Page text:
LONDON – Indian Prime Minister Manmohan Singh’s visit to Kazakhstan last month is a reminder of the Central Asian stakes for Indian foreign policy.
While Kazakh President Nursultan Nazarbayev needed legitimacy for his re-election victory that has been criticized in Western capitals, for New Delhi there are real issues in that part of the world that concern its national security and economic growth.
Not surprisingly, the two main areas that were given serious consideration were the civilian nuclear cooperation pact and the situation in Afghanistan. New Delhi and Astana signed a civil nuclear cooperation agreement, which provides a legal framework for cooperation in this field including fuel supply, joint mining of uranium, reactor safety mechanisms and construction and operation of nuclear power plants.
Nazarbayev also affirmed that his nation is on course to fulfill its commitment of supplying 2100 tons of uranium to India by 2014. On Afghanistan, the two sides agreed that “it was essential that renewed efforts were made to sufficiently build up the capacity of the Afghan National Security Forces.”
President Nazarbayev won overwhelming approval in the presidential election held in early April with more than 95.5 percent of the votes but the world community remained unimpressed. The elections were widely considered a sham as an absence of opposition candidates and a vibrant political discourse had resulted in a non-competitive electoral environment in the country.
Nazarbayev’s domination has been so complete that no serious political competition has been able to emerge and yet much of the population reveres him, as he is credited with keeping Kazakhstan protected from the turmoil that has roiled otherCentral Asian nations such as Tajikistan, Uzbekistan and Kyrgyzstan.
Manmohan’s visit to Astana gave Nazarbayev a much needed opportunity to showcase his international acceptability as the leader of a strategically vital state in Central Asia.
Major powers have competed for power and influence in Central Asia since the 19th century and that “Great Game” seems to be back with a bang.
The importance of the Shanghai Cooperation Organization (SCO) that has evolved into a forum for discussion on regional security and economic issues cannot be overstated in this context. It has become even more important post-9/11, because growing ethnic nationalism and Islamic fundamentalism is a major cause of concern for Russia, China and Central Asian states.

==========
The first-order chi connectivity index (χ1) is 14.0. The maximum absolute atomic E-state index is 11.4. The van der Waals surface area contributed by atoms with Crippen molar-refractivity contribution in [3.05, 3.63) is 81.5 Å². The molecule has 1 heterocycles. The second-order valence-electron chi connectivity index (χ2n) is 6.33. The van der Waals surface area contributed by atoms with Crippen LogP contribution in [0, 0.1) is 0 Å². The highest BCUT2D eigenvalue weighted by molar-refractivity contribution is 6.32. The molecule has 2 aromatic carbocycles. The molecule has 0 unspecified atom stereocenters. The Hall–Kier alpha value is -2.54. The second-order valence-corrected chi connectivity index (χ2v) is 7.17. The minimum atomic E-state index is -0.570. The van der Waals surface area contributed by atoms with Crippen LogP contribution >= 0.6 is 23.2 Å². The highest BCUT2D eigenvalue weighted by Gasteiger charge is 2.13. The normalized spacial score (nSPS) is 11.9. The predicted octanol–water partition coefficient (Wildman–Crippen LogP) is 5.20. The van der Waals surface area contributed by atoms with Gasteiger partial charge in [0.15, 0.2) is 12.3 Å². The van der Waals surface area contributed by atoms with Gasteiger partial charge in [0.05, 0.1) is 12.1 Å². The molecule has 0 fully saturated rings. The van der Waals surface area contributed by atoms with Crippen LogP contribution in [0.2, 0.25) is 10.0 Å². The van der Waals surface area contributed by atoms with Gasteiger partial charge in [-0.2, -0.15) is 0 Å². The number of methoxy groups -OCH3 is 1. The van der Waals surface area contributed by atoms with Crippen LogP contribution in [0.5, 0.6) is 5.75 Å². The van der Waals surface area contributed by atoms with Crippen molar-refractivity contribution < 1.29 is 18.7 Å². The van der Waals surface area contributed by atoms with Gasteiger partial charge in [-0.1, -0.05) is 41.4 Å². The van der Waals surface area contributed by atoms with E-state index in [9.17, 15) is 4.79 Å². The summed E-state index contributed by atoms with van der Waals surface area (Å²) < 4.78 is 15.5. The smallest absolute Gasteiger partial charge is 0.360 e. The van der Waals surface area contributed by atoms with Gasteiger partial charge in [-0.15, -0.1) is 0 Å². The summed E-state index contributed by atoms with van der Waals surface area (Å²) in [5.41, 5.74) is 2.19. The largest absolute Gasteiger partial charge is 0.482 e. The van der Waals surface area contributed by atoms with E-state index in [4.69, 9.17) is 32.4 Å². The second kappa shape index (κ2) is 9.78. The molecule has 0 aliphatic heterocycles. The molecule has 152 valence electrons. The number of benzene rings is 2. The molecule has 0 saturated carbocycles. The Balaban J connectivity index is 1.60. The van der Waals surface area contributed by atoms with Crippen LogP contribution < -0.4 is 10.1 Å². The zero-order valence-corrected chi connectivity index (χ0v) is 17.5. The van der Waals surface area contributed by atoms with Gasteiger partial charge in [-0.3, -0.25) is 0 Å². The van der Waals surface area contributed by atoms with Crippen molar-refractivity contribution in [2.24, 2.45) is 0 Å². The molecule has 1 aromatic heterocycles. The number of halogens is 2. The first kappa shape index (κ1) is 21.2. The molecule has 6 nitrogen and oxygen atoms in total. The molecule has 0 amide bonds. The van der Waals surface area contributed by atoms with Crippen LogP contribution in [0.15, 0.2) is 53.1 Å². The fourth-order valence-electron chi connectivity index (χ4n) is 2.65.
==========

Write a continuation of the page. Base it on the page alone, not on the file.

Russia and China have been successful in using the strong aversion of the United States to terrorism since 9/11 for their own ends to tackle Islamic insurgency within their territories.
In the post-9/11 environment, the SCO serves as a means to keep control of Central Asia and limit U.S. influence in the region. In fact, the SCO denounced the misuse of antiterror war to target any country and threw its weight behind the U.N. in an attempt to show its disagreement with the U.S.-led war in Iraq.
India’s growing interests in Central Asia are well-recognized. There is a growing convergence between U.S. and Indian interests, especially their reluctance to see the region fall under the exclusive influence of Russia or China.
India was worried in the 1990s when Russian influence in Central Asia weakened substantially with a commensurate rise in Chinese influence. This negatively impacted Indian threat perceptions, which stabilized only after the growing U.S. presence in the region since 2001.
India views itself as a stabilizer and security provider in the region and with its growing economic clout, an attractive economic power for region state. India’s interest in securing reliable energy supplies and trade through Central Asia remains substantial.
There is a seamless logical web from the objective of ensuring Central Asian stability and India’s voice there to the conclusion that India must also ensure reliable energy access to oil and gas sources originating in Central Asia.
The requirements of energy security also postulate a continuing positive relationship with Moscow — even had the past 60 years not been one of unbroken friendship — and friendly ties to all the Central Asian states. India must create firm ties among the energy-exporting states of Central Asia, particularly Kazakhstan, Uzbekistan and, if possible,Turkmenistan.
It should be no surprise then that India’s ties with the regional states are growing. Moreover, the imperatives of getting Afghanistan right are stronger than ever today when the situation is rapidly deteriorating.
India opened its air base in Ayni, Tajikistan, in 2002 to guard against growing instability in the region, though nothing much has happened on that front for a long time. India’s ties with regional states are growing and moderate Islam of the region makes it imperative for India to engage the region more substantively.
Other powers, barring China, have recognized this reality and have sought to harness India toward achieving common goals. Russia, for example, supports Indian membership in the SCO and has talked about the possibility of India participating in the Collective Security Treaty Organization.
A great power competition in Central Asia will make it harder for India to pursue its interests in Central Asia. As such, it becomes imperative for Indian diplomacy to work toward major power cooperation to bring some measure of stability to Afghanistan as well as the larger Central Asian region.
The Indian prime minister has made a start by bringing Kazakhstan back on India’s diplomatic radar. It remains to be seen whether New Delhi can harness its growing profile in the region to its diplomatic advantage.
Harsh V. Pant teaches at King’s College, London.
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